2 Gamers Review one Game

Monday, October 17, 2005

Castlevania: Dawn of Sorrow - Review

Castlevania: Dawn of Sorrow - Review - DS - PickyPants

First things first. As a serious gamer there is really only one question to be asked about Dawn of Sorrow. Is it the next Symphony of the Night? The only two memorable Castlevania’s in most gamer’s minds are Castlevania II (NES) and Symphony of the Night. (PSX)

I am afraid to say no, this is not the next Symphony of the Night. But it’s the closest we have come so far. That’s all I wanted to know, but feel free to read on if you need more information. And of course, don’t miss Harshly_Von_Smokenstein’s review.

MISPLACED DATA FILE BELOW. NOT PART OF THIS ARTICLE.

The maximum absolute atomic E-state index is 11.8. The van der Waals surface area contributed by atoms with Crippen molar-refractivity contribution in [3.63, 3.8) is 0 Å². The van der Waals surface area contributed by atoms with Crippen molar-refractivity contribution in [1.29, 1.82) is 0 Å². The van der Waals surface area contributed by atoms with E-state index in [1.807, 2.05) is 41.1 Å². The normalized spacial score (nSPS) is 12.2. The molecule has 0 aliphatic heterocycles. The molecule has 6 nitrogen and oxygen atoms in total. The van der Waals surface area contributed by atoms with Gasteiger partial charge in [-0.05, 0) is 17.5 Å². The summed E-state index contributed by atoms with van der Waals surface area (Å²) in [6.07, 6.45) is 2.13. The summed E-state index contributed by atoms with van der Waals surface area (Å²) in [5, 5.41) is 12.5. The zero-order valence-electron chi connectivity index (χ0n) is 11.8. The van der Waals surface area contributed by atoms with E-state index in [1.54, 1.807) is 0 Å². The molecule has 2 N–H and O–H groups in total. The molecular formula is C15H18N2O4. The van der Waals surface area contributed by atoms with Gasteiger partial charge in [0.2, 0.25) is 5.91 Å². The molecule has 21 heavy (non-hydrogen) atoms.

Castlevania has evolved from the a deviously hard platform action game, to an action RPG that is closer in style to a Metroid than a Mega Man. Like so many games of this generation, Castlevania has become a game of exploration, rather than challenge. This is not a bad thing in the case of this franchise. Symphony of the Night, as fan boys will tell you, was a beautifully painted 2D game that came out in the midst of the PSone 3D games onslaught. With all those sub-par 3D games, few people paid attention to SotN until it was pulled from shelves. It had depth, wonderful visuals, amazing bosses, excellent music, and original gameplay. Instead of being a chore, exploring became a reward. Every time a new ability was learned, different parts of Dracula’s massive castle became open to you. Certain items could be paired with each other, creating a customizable equipment and spell system. And the endings, Oh the endings. I can’t spoil it, but there were many late game rewards for the hard core player.